Imagine that we had a chance to hear the old tax collector-turned apostle Matthew tell his story.
As we knocked on the door, we would have waited as the old man moved his fragile body to the door. We would have been warmly received, as Matthew was well known for giving the best parties back in the day.
As we entered the house, we would have noticed the pictures hanging in the entryway. These pictures honored the ancestors who had paved the way for God’s mission to the world. Among the pictures were those of Abraham, Isaac and Jacob, David, Solomon, Zerubbabel, and lesser-known personalities, like Akim, Matthan, and finally a Joseph.
The few women among the pictures were somehow out-of-place: Tamar, Rahab, Ruth, and then one picture simply read: “Formerly Uriah’s wife.” Next to the picture of Joseph was that of very young woman named “Mary.” Had we the courage to ask Matthew about this very small but odd collection of women, Matthew might have reminded us that in God’s story there is always room for the outsider.
Once we finally entered Matthew’s living room and after he stoked the fire to make sure we were all comfortable, he would begin his tale. Unexpectedly, we would be jarred by the Christmas story beginning in a bit of a scandal. Joseph actually wanted to divorce Mary because she was pregnant—maybe the women in the collection have more in common than previously thought.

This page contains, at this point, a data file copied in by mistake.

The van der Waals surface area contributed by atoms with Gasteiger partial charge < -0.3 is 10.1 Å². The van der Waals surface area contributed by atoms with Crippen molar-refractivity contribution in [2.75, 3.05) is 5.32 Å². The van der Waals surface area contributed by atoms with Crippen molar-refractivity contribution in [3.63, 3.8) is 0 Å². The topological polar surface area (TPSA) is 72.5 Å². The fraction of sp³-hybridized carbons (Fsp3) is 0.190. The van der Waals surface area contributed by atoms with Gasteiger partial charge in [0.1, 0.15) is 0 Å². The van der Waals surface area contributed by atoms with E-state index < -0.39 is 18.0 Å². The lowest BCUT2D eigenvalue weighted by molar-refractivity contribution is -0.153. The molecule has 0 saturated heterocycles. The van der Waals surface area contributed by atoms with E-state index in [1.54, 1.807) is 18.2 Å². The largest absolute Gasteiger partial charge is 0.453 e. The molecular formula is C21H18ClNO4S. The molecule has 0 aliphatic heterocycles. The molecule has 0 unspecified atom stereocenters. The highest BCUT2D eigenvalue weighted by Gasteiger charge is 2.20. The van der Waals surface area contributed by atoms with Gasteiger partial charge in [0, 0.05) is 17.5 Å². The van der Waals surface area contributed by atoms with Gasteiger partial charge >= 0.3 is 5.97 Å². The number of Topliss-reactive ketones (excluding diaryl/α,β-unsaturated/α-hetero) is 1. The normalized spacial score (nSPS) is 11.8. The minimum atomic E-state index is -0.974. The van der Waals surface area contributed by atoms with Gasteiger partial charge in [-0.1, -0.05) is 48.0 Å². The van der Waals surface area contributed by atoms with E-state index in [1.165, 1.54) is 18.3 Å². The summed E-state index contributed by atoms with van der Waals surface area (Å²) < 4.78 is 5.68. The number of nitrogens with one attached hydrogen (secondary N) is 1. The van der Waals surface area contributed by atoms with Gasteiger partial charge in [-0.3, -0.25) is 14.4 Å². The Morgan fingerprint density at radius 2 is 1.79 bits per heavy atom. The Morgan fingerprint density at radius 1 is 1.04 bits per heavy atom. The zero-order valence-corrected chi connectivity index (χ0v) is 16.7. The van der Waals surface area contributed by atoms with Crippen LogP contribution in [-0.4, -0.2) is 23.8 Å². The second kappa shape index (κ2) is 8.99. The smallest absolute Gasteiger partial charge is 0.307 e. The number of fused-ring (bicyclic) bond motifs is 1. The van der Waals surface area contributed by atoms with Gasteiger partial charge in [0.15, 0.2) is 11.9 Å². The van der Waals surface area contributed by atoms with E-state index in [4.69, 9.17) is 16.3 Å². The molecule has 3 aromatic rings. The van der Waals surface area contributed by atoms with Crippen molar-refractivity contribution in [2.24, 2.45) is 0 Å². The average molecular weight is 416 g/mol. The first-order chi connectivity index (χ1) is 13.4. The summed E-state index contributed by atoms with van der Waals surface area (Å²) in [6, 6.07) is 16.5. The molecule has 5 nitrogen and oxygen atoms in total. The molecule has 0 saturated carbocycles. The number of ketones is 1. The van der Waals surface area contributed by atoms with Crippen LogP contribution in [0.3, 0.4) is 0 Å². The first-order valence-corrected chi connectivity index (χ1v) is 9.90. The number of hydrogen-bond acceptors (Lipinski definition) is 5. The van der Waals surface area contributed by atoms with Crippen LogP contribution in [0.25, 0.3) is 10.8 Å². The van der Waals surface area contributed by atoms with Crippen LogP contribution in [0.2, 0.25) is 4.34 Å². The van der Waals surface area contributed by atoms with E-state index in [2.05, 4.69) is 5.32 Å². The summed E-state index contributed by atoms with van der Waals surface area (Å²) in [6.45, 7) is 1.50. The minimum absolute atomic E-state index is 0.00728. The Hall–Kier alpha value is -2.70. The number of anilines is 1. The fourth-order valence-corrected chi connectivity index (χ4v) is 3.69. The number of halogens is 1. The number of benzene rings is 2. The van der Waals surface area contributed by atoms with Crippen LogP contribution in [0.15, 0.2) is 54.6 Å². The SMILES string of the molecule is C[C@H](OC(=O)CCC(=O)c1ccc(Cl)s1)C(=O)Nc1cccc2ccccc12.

Matthew would regale us with the story of the “magi,” stargazers from a far away land who came to worship Jesus. Again Matthew reminds us, there is always room for outsiders. Against the backdrop of this story, Matthew would tell us about Herod’s deceitful plan to “worship” Jesus and how Herod’s envy set in motion the incident in Bethlehem.
Matthew himself is visibly shaken as he recalls the events the day Herod sent troops to exterminate the baby boys of Bethlehem to ensure there would be no contenders for his throne, not now, not ever. Not exactly what one expects to hear as part of the Christmas story.
Now we are visibly shaken—not understanding why God would let this happen and why God did not intervene. Matthew responds to our uneasiness. “Don’t you see God entered our world just as it is.”
* If you found this take on Matthew’s version of the nativity intriguing, you might enjoy this: http://www.wineskins.org/filter.asp?SID=2&co_key=1962.